In the United States, many low-income citizens are being held to a harsher standard than wealthier citizens — these low-income citizens are being asked to relinquish their privacy in order to obtain the public assistance they need, whereas wealthier individuals are not subjected to similar levels of public scrutiny for government benefits that they claim. Giving up privacy can have devastating effects on individuals’ lives — they may suffer various dignitary harms, may experience repressed abilities to express themselves, and may even be coerced into important life decisions by the government. This situation presents a unique problem to the neediest in our society: they can either give up their privacy in order to receive benefits they are otherwise eligible for, or they can retain their private lives and suffer an economic burden in the amount of the foregone benefits.
This choice may not seem outrageous to many in the United States, but it presents a serious issue for our society. Under the current system of public benefits administration, we ask a vulnerable segment of our citizenry to surrender significantly more information about themselves to their communities and to the government than we ask of any other segment, and it is not clear that valid justifications for this system exist. Many have researched the effects of various procedural requirements for receiving various forms of public assistance. This Article follows that research and contrasts the economic effects of those requirements on eligible individuals who forego their benefits with the privacy harms created by those requirements for those who submit to them. Government actors must consider this balance to ensure that the burden we put on those receiving public assistance is fair and efficient. By considering that balance differently — through the lens of taxation — this Article hopes to shed light on a disturbing situation and to help frame the discussion for potential reform.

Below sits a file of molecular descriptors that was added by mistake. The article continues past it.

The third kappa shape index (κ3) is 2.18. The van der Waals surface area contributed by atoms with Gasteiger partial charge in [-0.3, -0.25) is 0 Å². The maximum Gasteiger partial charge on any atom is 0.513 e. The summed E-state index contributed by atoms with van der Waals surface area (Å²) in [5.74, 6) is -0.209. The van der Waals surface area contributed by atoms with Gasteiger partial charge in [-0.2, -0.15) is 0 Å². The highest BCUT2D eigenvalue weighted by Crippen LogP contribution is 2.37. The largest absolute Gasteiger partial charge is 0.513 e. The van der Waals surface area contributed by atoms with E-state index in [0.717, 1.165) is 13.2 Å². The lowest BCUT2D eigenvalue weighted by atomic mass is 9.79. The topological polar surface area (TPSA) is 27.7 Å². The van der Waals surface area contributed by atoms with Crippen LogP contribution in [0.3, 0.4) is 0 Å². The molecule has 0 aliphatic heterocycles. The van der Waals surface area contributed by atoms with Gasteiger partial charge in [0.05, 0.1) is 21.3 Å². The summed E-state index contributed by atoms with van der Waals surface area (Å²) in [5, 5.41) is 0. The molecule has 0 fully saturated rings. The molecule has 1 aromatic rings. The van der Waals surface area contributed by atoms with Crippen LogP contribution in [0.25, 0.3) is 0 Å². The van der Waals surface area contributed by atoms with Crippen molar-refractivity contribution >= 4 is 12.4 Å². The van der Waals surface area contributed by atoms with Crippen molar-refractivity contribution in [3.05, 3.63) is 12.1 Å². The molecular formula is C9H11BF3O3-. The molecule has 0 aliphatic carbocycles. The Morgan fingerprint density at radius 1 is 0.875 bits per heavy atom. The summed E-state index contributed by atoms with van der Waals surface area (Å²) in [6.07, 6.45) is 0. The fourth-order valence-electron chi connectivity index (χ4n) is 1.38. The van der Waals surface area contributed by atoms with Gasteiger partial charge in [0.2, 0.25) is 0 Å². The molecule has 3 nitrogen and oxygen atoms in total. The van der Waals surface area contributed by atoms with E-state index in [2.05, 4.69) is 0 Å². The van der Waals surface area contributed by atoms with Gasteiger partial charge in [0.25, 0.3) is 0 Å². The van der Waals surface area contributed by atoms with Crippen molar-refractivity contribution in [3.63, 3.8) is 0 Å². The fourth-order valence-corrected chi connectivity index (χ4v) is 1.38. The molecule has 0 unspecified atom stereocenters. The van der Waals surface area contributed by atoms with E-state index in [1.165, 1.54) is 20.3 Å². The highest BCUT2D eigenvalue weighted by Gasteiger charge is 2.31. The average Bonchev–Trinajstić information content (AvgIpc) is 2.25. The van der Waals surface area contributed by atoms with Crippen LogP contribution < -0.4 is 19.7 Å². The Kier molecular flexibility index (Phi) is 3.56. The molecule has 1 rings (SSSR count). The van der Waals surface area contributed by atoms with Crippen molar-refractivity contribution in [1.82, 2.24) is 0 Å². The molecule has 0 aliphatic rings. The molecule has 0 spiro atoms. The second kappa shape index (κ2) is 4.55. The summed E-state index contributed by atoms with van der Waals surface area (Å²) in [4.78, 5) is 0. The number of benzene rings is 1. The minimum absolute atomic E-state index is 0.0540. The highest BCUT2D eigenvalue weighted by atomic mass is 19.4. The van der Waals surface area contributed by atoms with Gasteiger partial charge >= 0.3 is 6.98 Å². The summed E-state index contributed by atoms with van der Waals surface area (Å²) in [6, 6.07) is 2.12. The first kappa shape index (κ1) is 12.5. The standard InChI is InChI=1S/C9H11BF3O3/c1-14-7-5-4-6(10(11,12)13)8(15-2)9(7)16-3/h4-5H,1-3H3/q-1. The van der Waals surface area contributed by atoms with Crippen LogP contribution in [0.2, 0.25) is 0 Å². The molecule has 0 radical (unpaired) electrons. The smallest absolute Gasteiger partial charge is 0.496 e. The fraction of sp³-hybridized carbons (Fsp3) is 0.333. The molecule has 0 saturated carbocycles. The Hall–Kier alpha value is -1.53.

Hayes Holderness, Taxing Privacy, 21 Geo. J. on Poverty L. & Pol'y 1 (2013).